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Wednesday, June 04, 2008

A Kinder, Gentler Approach to Wal-Mart?

Has countervailing power in labor market negotiations with Wal-Mart helped workers, or are the gains mostly just successful public relations?:

Wal-Mart’s Detractors Come in From the Cold, by Michael Barbaro, NY Times: Over the last several months, a confidential report has circulated within the headquarters of Wal-Mart Stores, proposing sweeping changes to its employee health care plans. ...

The ... report, written by an Emory University professor, Kenneth Thorpe, was commissioned, paid for and given to Wal-Mart by its longtime foes, the Service Employees International Union, and a group the union finances, called Wal-Mart Watch. They are known for attacking the chain, not cooperating with it.

But after waging an aggressive public relations campaign against Wal-Mart for three years, the company’s full-time, union-backed critics, who once vowed never to let up, are lowering their pitchforks.

Shrill condemnations and embarrassing leaked documents are giving way to acknowledgments of progress — and, in the case of Wal-Mart Watch, free advice.

“It’s fair to say we have been less in-your-face,” said David Nassar, the executive director of Wal-Mart Watch...

The mellowing of the anti-Wal-Mart movement is an unexpected development for the retailer, whose public image and share price were bruised by the well-financed union campaigns. ...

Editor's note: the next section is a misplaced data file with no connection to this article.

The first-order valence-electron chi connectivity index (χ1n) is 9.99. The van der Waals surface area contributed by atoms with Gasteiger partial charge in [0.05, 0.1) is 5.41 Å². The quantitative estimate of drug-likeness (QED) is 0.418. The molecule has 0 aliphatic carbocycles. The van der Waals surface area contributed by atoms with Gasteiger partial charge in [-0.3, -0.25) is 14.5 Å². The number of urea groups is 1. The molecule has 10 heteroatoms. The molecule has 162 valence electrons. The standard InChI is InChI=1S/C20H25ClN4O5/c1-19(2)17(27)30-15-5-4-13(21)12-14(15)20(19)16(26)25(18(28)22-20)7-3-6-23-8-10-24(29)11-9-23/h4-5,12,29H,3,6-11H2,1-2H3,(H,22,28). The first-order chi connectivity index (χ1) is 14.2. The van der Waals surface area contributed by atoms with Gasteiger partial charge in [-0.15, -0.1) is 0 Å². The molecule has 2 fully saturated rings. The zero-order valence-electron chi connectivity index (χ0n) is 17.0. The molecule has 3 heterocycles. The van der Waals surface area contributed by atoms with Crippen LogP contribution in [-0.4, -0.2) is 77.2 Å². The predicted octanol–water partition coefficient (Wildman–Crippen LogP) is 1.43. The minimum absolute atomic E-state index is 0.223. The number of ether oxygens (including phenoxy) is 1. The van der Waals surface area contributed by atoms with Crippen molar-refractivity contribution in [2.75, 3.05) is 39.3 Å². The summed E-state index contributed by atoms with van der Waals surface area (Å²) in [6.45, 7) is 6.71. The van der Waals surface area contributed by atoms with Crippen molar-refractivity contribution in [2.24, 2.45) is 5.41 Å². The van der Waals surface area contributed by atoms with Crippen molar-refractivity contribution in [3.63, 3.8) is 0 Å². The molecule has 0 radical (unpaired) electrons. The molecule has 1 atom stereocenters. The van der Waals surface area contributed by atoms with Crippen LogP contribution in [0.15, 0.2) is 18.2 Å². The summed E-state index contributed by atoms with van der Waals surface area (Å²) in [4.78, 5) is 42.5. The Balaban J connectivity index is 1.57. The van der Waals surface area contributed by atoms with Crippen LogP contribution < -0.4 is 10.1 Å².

The union-financed campaigns were started in 2005. As the groups turned up the heat on the company, Wal-Mart was at first defensive, but eventually it responded in ways few of its critics expected. The company expanded its health care plans to cover more workers, though still not enough to satisfy the unions. And it made commitments to the environment, such as becoming the country’s biggest seller of more efficient light bulbs.

Indeed, Wal-Mart has gone so far on some initiatives, like the environmental programs, that it has started to draw scattered attacks from the right, particularly from a group called the National Legal and Policy Center that has accused the company of giving in to political correctness.

Now, the union-backed groups appear to have concluded it would be more constructive, sometimes, to engage Wal-Mart. That leaves them navigating a complex situation in which they have to decide, issue by issue, whether to shake hands with the company or to slap it. ...

Wal-Mart Watch and WakeUpWalMart.com still level occasional attacks against Wal-Mart, and remain potent watchdogs on some issues. ...

Both groups insist that, even if there is a change in their tone or size, they have not wavered from their mission of fighting to make Wal-Mart a better employer that pays higher wages and offers more generous health care.

“I don’t think there has been significant progress,” on those fronts, Ms. Scott [of WakeUpWalMart.com] said. Wal-Mart, she said, still requires workers to meet deductibles ranging from $700 to $4,000 a year for their health insurance. And most workers earn less than $20,000 a year.

But Mr. Nassar and Ms. Scott acknowledge that the appetite for criticism of Wal-Mart, which seemed insatiable at first, has waned, especially in the news media. ...

Both said they would remain critical when it made sense. “As the company makes changes, it becomes harder to be critical,” Mr. Nassar said...

Whether the changes are big or small, and I don't think it's clear the changes have been all that substantial, I think it's fair to assert that whatever change has occurred would not have happened without an organized effort on worker's behalf.

    Posted by on Wednesday, June 4, 2008 at 01:44 PM in Economics | Permalink  TrackBack (0)  Comments (17)


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